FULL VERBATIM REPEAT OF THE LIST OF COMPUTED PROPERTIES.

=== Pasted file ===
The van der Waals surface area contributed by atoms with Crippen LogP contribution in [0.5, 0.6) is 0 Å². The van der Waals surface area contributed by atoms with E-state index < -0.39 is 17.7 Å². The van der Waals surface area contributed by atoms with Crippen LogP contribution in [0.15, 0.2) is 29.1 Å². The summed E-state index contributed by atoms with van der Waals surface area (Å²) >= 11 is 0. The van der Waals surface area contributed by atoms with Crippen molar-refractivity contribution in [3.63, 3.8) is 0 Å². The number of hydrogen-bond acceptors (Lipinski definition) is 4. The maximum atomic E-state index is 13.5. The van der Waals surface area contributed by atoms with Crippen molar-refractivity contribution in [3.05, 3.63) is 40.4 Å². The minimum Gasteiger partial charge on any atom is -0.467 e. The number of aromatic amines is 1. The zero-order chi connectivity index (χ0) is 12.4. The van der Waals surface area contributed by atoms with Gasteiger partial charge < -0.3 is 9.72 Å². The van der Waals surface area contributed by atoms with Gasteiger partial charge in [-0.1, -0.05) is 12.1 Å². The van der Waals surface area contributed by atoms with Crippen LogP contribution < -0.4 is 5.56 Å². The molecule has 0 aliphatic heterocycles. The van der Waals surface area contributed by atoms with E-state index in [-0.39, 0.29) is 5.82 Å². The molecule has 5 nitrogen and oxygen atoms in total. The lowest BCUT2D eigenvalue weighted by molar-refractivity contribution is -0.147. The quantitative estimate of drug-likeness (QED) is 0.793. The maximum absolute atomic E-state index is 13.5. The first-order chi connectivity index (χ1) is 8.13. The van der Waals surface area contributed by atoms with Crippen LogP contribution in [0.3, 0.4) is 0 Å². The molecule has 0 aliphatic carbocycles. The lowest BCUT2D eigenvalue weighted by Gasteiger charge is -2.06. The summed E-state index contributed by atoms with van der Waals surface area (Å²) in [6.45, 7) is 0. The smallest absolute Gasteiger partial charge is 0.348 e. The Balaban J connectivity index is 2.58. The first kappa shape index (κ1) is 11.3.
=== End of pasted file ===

The van der Waals surface area contributed by atoms with Crippen LogP contribution in [0.5, 0.6) is 0 Å². The van der Waals surface area contributed by atoms with E-state index < -0.39 is 17.7 Å². The van der Waals surface area contributed by atoms with Crippen LogP contribution in [0.15, 0.2) is 29.1 Å². The summed E-state index contributed by atoms with van der Waals surface area (Å²) >= 11 is 0. The van der Waals surface area contributed by atoms with Crippen molar-refractivity contribution in [3.63, 3.8) is 0 Å². The number of hydrogen-bond acceptors (Lipinski definition) is 4. The maximum atomic E-state index is 13.5. The van der Waals surface area contributed by atoms with Crippen molar-refractivity contribution in [3.05, 3.63) is 40.4 Å². The minimum Gasteiger partial charge on any atom is -0.467 e. The number of aromatic amines is 1. The zero-order chi connectivity index (χ0) is 12.4. The van der Waals surface area contributed by atoms with Gasteiger partial charge < -0.3 is 9.72 Å². The van der Waals surface area contributed by atoms with Gasteiger partial charge in [-0.1, -0.05) is 12.1 Å². The van der Waals surface area contributed by atoms with Crippen LogP contribution < -0.4 is 5.56 Å². The molecule has 0 aliphatic heterocycles. The van der Waals surface area contributed by atoms with E-state index in [-0.39, 0.29) is 5.82 Å². The molecule has 5 nitrogen and oxygen atoms in total. The lowest BCUT2D eigenvalue weighted by molar-refractivity contribution is -0.147. The quantitative estimate of drug-likeness (QED) is 0.793. The maximum absolute atomic E-state index is 13.5. The first-order chi connectivity index (χ1) is 8.13. The van der Waals surface area contributed by atoms with Crippen LogP contribution in [0.3, 0.4) is 0 Å². The molecule has 0 aliphatic carbocycles. The lowest BCUT2D eigenvalue weighted by Gasteiger charge is -2.06. The summed E-state index contributed by atoms with van der Waals surface area (Å²) in [6.45, 7) is 0. The smallest absolute Gasteiger partial charge is 0.348 e. The Balaban J connectivity index is 2.58. The first kappa shape index (κ1) is 11.3.